• Equipment maintenance
  • Coffee beans
  • Milk
  • Coffee syrups
  • Other drink ingredients
  • Cups
  • Napkins

What to Include in Your Coffee Shop Cost Breakdown. (and How to Calculate Your Break-Even PointConsumable items (paper towels, napkins, cleaning supplies)
You know your costs; now let’s move on with how to calculate the break-even point in your coffee shop.

To have a successful coffee shop, it is extremely important to understand your break-even point. The break-even point isn’t the line at which you make a profit, but the point where all operational costs are covered (and then you can make a profit!).

The formula you will use to calculate the break-even point of your coffee shop is:

Fixed Costs÷Gross Margin %

Where do you find these numbers, you ask. Let me brew it up for you!

Determining your fixed costs is pretty simple. It is just the sum of all of your operating costs (rent, utilities, payroll, so on).

The gross margin percentage is found by dividing your gross margin by your selling price. The gross margin is calculated by subtracting the selling price from the cost to produce.

Here’s an example of determining the break-even point using Jim’s Coffee Shop:

Jim’s fixed costs: $325 per day
Jim’s sales price of a cup of joe: $3.25
Jim’s cost to produce a cup of joe: $0.75

First, Jim needs to calculate his gross margin (sales price-costs):
Jim’s gross margin: $2.50

Next, Jim needs to find his Gross Margin % (gross margin÷sales price):

Jim’s Gross Margin %: 78%

Lastly, Jim needs to calculate his break-even point (fixed costs÷gross margin %):

Jim’s break-even point: $416.67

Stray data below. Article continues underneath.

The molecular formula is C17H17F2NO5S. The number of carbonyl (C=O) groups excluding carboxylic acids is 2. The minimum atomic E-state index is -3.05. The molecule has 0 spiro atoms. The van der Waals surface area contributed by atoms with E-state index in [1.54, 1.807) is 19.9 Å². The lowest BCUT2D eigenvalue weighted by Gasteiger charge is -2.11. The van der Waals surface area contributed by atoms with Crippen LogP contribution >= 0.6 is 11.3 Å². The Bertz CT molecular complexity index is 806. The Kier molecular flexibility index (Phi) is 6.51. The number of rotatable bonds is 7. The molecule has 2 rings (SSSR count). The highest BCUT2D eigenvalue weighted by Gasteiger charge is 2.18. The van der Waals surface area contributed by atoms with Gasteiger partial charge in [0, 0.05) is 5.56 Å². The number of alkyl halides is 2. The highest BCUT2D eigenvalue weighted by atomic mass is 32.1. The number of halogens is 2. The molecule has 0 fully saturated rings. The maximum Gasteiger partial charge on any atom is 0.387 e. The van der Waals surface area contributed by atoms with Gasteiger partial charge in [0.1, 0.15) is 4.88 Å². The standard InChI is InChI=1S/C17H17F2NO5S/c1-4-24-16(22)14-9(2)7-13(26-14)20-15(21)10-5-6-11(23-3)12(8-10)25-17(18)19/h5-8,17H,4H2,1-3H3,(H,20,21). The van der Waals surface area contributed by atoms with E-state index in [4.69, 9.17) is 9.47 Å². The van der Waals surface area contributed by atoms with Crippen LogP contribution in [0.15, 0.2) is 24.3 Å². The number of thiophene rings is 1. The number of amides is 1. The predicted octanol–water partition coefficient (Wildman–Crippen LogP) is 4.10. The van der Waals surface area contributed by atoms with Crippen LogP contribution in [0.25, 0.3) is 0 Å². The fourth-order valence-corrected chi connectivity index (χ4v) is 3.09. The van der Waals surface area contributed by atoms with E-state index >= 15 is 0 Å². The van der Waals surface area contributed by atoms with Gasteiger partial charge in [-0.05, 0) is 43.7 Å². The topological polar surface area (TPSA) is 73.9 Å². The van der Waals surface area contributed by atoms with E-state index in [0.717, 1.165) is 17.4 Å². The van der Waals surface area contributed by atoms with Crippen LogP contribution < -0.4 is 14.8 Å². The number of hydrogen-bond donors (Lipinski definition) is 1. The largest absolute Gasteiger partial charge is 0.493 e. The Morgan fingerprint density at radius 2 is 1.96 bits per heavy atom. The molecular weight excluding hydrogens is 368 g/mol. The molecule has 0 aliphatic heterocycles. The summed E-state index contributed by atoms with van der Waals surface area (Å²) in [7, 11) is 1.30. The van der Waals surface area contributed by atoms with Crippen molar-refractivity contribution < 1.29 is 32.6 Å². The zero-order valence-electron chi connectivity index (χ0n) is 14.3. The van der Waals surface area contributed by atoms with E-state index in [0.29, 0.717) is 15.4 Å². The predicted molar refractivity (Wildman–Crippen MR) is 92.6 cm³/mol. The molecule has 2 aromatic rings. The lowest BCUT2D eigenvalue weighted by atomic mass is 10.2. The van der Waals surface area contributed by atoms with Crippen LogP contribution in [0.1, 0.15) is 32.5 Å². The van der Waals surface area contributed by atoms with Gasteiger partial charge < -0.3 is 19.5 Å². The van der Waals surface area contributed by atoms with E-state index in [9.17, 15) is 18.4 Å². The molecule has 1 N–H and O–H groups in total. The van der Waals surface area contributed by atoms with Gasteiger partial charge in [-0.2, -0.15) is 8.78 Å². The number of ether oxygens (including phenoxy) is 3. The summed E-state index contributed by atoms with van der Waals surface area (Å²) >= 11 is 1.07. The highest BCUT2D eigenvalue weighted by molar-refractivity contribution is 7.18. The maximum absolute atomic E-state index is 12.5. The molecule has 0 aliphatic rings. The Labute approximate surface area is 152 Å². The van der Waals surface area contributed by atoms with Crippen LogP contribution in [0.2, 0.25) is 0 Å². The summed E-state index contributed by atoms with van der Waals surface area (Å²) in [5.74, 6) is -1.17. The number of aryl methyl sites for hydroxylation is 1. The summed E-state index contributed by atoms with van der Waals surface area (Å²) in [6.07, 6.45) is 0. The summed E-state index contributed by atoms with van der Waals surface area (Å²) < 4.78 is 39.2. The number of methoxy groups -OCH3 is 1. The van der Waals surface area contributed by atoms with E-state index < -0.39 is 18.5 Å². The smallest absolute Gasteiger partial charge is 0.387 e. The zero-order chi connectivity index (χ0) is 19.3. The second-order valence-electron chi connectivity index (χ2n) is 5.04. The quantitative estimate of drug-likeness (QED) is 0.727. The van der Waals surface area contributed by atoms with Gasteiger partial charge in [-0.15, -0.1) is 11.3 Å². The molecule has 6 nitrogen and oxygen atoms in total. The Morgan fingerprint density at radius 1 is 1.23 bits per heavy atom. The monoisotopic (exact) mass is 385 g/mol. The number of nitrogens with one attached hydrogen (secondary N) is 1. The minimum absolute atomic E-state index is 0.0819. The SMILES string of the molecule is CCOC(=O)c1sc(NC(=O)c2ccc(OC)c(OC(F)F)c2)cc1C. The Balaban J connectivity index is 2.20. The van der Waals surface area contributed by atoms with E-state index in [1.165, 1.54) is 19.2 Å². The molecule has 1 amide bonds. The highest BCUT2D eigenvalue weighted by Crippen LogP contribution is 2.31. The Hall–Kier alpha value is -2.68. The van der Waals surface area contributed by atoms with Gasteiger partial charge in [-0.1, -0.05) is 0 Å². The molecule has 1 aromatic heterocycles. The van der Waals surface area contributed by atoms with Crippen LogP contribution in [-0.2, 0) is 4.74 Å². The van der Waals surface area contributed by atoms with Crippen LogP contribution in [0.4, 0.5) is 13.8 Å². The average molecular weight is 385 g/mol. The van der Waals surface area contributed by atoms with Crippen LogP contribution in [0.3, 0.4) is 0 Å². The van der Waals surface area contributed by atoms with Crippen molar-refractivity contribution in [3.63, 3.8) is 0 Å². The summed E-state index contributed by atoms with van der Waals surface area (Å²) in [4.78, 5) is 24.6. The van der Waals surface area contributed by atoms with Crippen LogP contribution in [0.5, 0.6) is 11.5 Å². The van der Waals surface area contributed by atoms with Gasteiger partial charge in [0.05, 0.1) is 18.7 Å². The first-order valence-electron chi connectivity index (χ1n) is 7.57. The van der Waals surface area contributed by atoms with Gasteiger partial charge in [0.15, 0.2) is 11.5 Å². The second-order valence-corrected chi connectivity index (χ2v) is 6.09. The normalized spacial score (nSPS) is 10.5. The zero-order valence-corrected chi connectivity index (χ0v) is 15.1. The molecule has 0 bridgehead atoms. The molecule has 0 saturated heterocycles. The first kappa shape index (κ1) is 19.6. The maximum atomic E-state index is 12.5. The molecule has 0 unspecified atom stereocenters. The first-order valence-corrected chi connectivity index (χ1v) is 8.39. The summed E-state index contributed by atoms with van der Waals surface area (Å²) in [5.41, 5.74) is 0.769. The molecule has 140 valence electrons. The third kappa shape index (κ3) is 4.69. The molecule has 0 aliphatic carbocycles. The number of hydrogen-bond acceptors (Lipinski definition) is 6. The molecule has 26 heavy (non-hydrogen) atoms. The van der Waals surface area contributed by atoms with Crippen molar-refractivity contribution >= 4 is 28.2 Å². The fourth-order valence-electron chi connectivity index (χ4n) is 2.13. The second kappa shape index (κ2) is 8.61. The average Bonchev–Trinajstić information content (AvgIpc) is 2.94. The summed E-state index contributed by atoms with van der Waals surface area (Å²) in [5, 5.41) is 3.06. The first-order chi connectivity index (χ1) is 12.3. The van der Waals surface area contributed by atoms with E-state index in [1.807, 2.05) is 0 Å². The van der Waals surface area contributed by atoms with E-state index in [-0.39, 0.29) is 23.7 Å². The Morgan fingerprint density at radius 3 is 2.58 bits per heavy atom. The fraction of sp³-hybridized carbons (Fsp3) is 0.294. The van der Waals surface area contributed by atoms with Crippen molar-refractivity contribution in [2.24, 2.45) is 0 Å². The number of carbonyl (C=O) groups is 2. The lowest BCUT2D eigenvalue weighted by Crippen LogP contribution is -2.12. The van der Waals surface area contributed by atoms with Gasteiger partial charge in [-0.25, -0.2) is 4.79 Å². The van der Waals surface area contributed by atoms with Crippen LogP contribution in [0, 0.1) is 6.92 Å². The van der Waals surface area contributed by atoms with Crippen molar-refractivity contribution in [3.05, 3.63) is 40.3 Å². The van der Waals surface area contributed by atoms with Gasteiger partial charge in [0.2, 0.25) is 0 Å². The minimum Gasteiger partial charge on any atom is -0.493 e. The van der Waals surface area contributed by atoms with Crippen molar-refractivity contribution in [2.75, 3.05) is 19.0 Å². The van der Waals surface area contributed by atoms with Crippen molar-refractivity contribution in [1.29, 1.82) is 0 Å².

For Jim’s Coffee Shop to break even, he will need to collect $416.67 each day. Jim will need to sell 128.2 cups of coffee each day (found by break-even point÷sales price per cup) to break even.

Knowing your break-even point will enable you to understand the volume your coffee shop must produce in order to generate revenue.

What to Include in Your Coffee Shop Cost Breakdown. (and How to Calculate Your Break-Even Point:

Frequently Asked Questions

Why is the break-even point important in my coffee shop business?

The break-even point helps you to assess your overall costs and determines how much coffee you will need to sell to cover your bottom line before generating a profit. The break-even point also aids in setting up a pricing strategy for your coffee shop business.

What can increase the costs in my coffee shop?

There will be unavoidable cost increases that you cannot truly avoid, but it is imperative that you strategically analyze your costs and stay on top of your budget. The most avoidable cost increase is lack of planning. Having a well-developed business plan can help you avoid this issue.

Should I look into franchising with my coffee shop?

Franchising your coffee shop can be a great option if you are financially able to pursue it. Typically, as a franchisee, you will pay a franchise fee and a percentage of your profits to the franchise company. In exchange for those fees, you can use a tried and trusted brand name and have access to resources that will help you effectively manage your coffee shop business.

To learn more on how to start your own coffee shop checkout my startup documents here

Please note: This blog post is for educational purposes only and does not constitute legal advice. Please consult a legal expert to address your specific needs.